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In Practice

How the Intelligence Community Makes Decisions

In the second article, Sir David Omand, one of Britain’s most senior intelligence officials and the author of How Spies Think: 10 Lessons in Intelligence, talks about the decision-making process behind the infamous Curveball Incident during the Iraq War, which he uses as an example of how analysts can be influenced by their own predispositions. You can read the first article here.

OMAND: Lesson No.1 in intelligence is that our knowledge of the world is always fragmentary and incomplete and is sometimes wrong. That’s not just true of intelligence, that’s true for all decisions we have to face.

Curveball was a source of the BND, the German Intelligence Service. He was an Iraqi refugee in Germany, a chemical engineer, and crucially had been involved on the fringes of Saddam Hussein’s real biological warfare program in 1990. 

In 2002, he generated a large number of intelligence reports about the situation. It was exactly the information U.S. defense analysts were looking for, and his description of current biological warfare production and mobile production units appeared to be entirely plausible, because he knew what he was writing about.

The problem was, he was making these reports up. After the war was over, when the media caught up with this individual, he said, “I had the chance to fabricate something to topple the regime. I and my sons are proud of that.” He wanted the Americans to invade and overthrow Saddam.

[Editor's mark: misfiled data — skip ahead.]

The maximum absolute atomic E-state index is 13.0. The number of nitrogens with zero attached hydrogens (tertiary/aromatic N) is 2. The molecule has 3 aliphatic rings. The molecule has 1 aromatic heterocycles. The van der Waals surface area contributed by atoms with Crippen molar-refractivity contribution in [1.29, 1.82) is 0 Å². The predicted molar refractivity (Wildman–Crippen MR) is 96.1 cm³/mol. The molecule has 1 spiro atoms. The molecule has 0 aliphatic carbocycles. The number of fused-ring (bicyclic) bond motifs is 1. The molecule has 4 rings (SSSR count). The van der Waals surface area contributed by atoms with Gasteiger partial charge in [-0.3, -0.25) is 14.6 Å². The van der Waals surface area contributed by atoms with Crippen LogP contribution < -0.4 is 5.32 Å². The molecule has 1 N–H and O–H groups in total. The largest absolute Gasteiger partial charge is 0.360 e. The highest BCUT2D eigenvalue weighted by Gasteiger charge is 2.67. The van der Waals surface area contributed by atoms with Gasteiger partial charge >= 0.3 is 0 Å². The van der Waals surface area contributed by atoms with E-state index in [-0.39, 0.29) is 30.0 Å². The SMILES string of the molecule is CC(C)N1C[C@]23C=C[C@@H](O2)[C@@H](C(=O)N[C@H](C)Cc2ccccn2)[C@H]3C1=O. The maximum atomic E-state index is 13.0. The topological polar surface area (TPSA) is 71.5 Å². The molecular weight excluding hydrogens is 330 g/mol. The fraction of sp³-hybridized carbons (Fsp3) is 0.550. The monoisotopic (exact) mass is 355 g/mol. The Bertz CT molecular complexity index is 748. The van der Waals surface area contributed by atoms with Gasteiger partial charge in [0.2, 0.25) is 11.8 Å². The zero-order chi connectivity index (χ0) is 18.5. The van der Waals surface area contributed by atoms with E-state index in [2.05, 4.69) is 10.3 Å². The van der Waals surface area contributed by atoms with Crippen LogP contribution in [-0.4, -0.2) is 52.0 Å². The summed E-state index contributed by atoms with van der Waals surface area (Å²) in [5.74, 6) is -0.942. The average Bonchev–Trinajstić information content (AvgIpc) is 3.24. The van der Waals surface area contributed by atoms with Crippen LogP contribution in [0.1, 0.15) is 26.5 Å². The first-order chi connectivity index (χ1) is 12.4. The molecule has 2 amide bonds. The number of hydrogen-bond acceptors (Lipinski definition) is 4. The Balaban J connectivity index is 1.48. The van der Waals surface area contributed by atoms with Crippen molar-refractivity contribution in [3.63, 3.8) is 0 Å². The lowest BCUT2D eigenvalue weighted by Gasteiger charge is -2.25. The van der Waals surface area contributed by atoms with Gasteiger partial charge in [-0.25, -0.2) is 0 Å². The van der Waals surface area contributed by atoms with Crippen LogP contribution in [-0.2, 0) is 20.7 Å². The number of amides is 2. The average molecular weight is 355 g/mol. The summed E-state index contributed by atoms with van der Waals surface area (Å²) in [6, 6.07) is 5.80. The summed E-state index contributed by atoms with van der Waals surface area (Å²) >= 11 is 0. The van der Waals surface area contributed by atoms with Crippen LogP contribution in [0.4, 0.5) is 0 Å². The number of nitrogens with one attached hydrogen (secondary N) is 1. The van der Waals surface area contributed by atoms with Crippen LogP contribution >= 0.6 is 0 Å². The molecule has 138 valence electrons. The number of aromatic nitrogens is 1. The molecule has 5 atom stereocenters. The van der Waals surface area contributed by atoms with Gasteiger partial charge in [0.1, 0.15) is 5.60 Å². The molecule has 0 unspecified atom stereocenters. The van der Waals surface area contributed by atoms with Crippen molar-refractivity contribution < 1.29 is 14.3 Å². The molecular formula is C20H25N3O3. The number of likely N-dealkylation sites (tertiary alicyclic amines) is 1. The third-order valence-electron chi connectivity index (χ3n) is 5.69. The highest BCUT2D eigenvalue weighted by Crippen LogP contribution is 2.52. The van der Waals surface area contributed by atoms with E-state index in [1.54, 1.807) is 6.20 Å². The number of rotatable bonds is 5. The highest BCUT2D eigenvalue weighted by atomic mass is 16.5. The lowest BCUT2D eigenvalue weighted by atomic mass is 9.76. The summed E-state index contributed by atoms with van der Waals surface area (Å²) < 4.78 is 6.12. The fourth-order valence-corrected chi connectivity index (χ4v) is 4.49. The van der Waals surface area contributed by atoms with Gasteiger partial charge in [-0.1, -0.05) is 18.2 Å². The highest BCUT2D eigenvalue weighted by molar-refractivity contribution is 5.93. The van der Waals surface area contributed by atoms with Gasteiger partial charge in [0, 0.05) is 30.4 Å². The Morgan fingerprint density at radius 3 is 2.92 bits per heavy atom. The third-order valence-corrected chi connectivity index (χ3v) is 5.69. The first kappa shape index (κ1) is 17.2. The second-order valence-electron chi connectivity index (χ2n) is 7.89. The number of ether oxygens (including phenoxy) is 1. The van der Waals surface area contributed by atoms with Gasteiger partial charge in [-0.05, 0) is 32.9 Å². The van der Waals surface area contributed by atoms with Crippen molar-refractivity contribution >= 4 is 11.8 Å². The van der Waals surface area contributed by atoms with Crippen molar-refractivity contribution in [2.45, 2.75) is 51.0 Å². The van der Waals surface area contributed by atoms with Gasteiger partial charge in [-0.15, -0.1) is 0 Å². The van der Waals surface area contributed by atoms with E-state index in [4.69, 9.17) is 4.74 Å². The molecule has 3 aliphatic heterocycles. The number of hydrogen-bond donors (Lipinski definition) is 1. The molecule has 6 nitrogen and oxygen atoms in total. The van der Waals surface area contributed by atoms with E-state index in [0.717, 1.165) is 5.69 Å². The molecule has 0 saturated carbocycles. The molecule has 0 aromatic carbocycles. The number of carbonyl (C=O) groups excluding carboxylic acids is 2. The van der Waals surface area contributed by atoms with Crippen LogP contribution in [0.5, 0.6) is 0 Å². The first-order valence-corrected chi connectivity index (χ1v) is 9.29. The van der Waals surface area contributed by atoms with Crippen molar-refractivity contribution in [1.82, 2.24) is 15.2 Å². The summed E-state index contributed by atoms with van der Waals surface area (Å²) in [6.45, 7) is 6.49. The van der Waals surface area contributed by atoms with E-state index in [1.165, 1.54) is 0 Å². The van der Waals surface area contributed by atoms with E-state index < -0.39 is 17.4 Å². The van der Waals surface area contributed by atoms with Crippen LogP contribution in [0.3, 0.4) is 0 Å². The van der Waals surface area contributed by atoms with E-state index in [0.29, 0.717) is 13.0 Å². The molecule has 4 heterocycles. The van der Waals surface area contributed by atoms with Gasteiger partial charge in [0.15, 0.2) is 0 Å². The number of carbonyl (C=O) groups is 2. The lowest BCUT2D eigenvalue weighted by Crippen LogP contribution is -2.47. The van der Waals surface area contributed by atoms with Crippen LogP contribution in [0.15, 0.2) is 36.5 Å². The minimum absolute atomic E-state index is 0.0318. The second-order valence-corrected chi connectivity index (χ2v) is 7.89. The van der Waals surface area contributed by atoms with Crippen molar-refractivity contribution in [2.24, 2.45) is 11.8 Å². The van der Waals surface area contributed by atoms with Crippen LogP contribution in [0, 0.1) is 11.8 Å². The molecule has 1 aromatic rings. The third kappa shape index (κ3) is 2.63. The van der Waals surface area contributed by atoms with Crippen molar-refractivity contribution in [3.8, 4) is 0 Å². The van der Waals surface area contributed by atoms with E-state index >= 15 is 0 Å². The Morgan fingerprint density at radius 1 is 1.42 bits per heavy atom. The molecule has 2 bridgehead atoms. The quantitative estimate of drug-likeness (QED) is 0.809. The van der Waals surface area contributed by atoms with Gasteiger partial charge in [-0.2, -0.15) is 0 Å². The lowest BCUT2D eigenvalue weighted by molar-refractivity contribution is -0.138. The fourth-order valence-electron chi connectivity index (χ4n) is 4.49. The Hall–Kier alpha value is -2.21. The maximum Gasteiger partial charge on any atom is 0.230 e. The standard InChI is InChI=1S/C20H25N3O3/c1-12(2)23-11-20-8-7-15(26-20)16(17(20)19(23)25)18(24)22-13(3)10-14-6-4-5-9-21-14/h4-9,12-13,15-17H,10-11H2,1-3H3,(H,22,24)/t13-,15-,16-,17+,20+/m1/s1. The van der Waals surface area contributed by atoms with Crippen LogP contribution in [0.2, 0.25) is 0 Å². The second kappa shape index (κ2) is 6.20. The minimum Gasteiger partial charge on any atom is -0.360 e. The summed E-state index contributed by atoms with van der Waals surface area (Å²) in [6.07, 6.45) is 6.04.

The Danger of Confirmation Bias

However, the reason the analysts seized on this information wasn’t just its plausibility. It was because, unconsciously, this source was telling them something that they wanted to believe, which was that Saddam Hussein not only had a biological weapons program, but that he had built mobile, biological trailers, which were starting to manufacture the stuff. 

That fitted their preconceptions. This is known in the trade as confirmation bias. It’s unconscious; it’s not about political distortion of intelligence, and it’s not about wanting to please the customers for intelligence. 

It’s about subconsciously paying more attention to information that appears to confirm your beliefs, rather than information that appears to run counter to them. 

The latter kind of information usually gets the treatment: “Well, I’m not sure about that. Let’s wait a bit and see if there’s any confirmation.” Or, “Can you go back and reanalyze that?” Because it doesn’t seem to fit your preconceptions. 

Everyone suffers from confirmation bias. One of the ways you can avoid it is by getting more than one analyst to look at the evidence, and then you argue it out, treating analysis as a team sport so that one analyst can say to another, “I think you’re being over influenced because of this or that.”

Companies, like governments, need to create a safe space where the C-suite can meet and talk frankly to each other about the problems they face and the options that might be open. 

There are many examples in military history, where the general in command accepts the intelligence that appears to suit their plan and finds difficulty with the intelligence that appears to run counter to it. He then goes ahead, and disaster ensues.

The Need for a Safe Place in the C-Suite